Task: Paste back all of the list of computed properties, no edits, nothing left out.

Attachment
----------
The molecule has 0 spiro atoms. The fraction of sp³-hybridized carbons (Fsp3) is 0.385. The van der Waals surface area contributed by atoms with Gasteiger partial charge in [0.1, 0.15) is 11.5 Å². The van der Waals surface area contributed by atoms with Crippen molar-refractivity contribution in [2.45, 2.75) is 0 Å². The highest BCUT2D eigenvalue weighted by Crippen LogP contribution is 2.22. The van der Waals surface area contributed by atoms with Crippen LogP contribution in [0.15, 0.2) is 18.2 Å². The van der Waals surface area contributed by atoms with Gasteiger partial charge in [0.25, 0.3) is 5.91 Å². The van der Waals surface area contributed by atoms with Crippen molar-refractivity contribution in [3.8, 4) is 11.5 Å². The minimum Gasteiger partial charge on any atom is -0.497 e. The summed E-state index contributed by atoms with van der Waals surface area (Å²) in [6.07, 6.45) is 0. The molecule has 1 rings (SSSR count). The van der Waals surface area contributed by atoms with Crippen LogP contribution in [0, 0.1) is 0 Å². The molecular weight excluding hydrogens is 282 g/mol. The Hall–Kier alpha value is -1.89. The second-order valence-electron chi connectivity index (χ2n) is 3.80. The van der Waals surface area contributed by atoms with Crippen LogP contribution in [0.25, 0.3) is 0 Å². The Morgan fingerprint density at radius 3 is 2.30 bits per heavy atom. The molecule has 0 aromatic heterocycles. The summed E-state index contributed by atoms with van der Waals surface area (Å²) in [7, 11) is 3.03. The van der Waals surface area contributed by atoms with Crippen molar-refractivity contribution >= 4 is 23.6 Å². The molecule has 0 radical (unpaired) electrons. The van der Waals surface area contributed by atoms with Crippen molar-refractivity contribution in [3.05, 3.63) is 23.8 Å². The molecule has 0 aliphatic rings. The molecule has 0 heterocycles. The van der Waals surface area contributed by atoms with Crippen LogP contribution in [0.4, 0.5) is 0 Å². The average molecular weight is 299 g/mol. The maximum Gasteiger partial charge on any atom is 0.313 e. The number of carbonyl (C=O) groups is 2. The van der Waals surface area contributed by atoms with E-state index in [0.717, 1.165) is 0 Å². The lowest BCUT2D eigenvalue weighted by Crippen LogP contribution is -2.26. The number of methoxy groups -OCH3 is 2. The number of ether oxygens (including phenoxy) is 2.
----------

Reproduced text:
The molecule has 0 spiro atoms. The fraction of sp³-hybridized carbons (Fsp3) is 0.385. The van der Waals surface area contributed by atoms with Gasteiger partial charge in [0.1, 0.15) is 11.5 Å². The van der Waals surface area contributed by atoms with Crippen molar-refractivity contribution in [2.45, 2.75) is 0 Å². The highest BCUT2D eigenvalue weighted by Crippen LogP contribution is 2.22. The van der Waals surface area contributed by atoms with Crippen LogP contribution in [0.15, 0.2) is 18.2 Å². The van der Waals surface area contributed by atoms with Gasteiger partial charge in [0.25, 0.3) is 5.91 Å². The van der Waals surface area contributed by atoms with Crippen molar-refractivity contribution in [3.8, 4) is 11.5 Å². The minimum Gasteiger partial charge on any atom is -0.497 e. The summed E-state index contributed by atoms with van der Waals surface area (Å²) in [6.07, 6.45) is 0. The molecule has 1 rings (SSSR count). The van der Waals surface area contributed by atoms with Crippen LogP contribution in [0, 0.1) is 0 Å². The molecular weight excluding hydrogens is 282 g/mol. The Hall–Kier alpha value is -1.89. The second-order valence-electron chi connectivity index (χ2n) is 3.80. The van der Waals surface area contributed by atoms with Crippen LogP contribution in [0.25, 0.3) is 0 Å². The Morgan fingerprint density at radius 3 is 2.30 bits per heavy atom. The molecule has 0 aromatic heterocycles. The summed E-state index contributed by atoms with van der Waals surface area (Å²) in [7, 11) is 3.03. The van der Waals surface area contributed by atoms with Crippen molar-refractivity contribution >= 4 is 23.6 Å². The molecule has 0 radical (unpaired) electrons. The van der Waals surface area contributed by atoms with Crippen molar-refractivity contribution in [3.05, 3.63) is 23.8 Å². The molecule has 0 aliphatic rings. The molecule has 0 heterocycles. The van der Waals surface area contributed by atoms with Crippen LogP contribution in [0.4, 0.5) is 0 Å². The average molecular weight is 299 g/mol. The maximum Gasteiger partial charge on any atom is 0.313 e. The number of carbonyl (C=O) groups is 2. The van der Waals surface area contributed by atoms with E-state index in [0.717, 1.165) is 0 Å². The lowest BCUT2D eigenvalue weighted by Crippen LogP contribution is -2.26. The number of methoxy groups -OCH3 is 2. The number of ether oxygens (including phenoxy) is 2.